Farragut Square today. Image by Ted Eytan licensed under Creative Commons.

Farragut Square, a green oasis located along Connecticut Avenue near K Street, NW, was named after Union admiral David G. Farragut. Today it's surrounded by tall buildings, but here's what it looked like 130 years ago in 1887:

Image by StreetsofWashington licensed under Creative Commons.

Here's another view, this one from 1910:

Image by StreetsofWashington licensed under Creative Commons.

Here's what Farragut Square looks like today:

Image by BeyondDC licensed under Creative Commons.

Early Metro system plans called for a single Farragut station, but the National Park Service didn't want WMATA to dig up the square since it would kill the historic trees. Instead, WMATA built two separate stations, one at Farragut North for the Red Line and one at Farragut West for the Blue/Orange/Silver Lines.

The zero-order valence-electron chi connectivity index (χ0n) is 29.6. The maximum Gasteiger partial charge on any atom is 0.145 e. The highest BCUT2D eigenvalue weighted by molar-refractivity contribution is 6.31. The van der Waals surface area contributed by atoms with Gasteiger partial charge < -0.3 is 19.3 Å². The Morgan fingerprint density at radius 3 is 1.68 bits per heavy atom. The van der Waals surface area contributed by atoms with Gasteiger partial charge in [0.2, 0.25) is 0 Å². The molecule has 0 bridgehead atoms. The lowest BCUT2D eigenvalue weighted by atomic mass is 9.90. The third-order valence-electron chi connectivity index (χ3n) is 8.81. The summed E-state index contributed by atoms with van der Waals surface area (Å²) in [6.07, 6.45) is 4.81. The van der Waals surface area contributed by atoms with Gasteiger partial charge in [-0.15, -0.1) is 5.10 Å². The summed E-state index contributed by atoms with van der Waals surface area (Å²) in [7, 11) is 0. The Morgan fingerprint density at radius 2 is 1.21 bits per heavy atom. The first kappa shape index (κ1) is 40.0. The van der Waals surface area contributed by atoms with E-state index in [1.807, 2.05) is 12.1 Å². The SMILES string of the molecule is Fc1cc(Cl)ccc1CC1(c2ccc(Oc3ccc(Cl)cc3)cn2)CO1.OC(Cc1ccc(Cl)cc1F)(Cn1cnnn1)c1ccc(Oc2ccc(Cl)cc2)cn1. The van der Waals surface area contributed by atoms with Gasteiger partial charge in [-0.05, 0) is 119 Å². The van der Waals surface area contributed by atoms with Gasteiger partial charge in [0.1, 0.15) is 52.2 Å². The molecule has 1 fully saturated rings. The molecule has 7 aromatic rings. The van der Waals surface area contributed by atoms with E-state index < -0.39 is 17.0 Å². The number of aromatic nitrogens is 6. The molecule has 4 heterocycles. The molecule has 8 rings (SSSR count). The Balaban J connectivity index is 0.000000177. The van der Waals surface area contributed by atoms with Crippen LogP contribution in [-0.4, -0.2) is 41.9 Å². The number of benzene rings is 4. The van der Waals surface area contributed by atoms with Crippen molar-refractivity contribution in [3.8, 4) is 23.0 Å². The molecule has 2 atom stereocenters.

What other changes do you notice?

Julie Strupp is Greater Greater Washington's Managing Editor. She's a journalist committed to building inclusive, equitable communities and finding solutions. Previously she's written for DCist, Washingtonian, the Wisconsin Center for Investigative Journalism, and others. You can usually find her sparring with her judo club, pedaling around the city, or hanging out on her Columbia Heights stoop.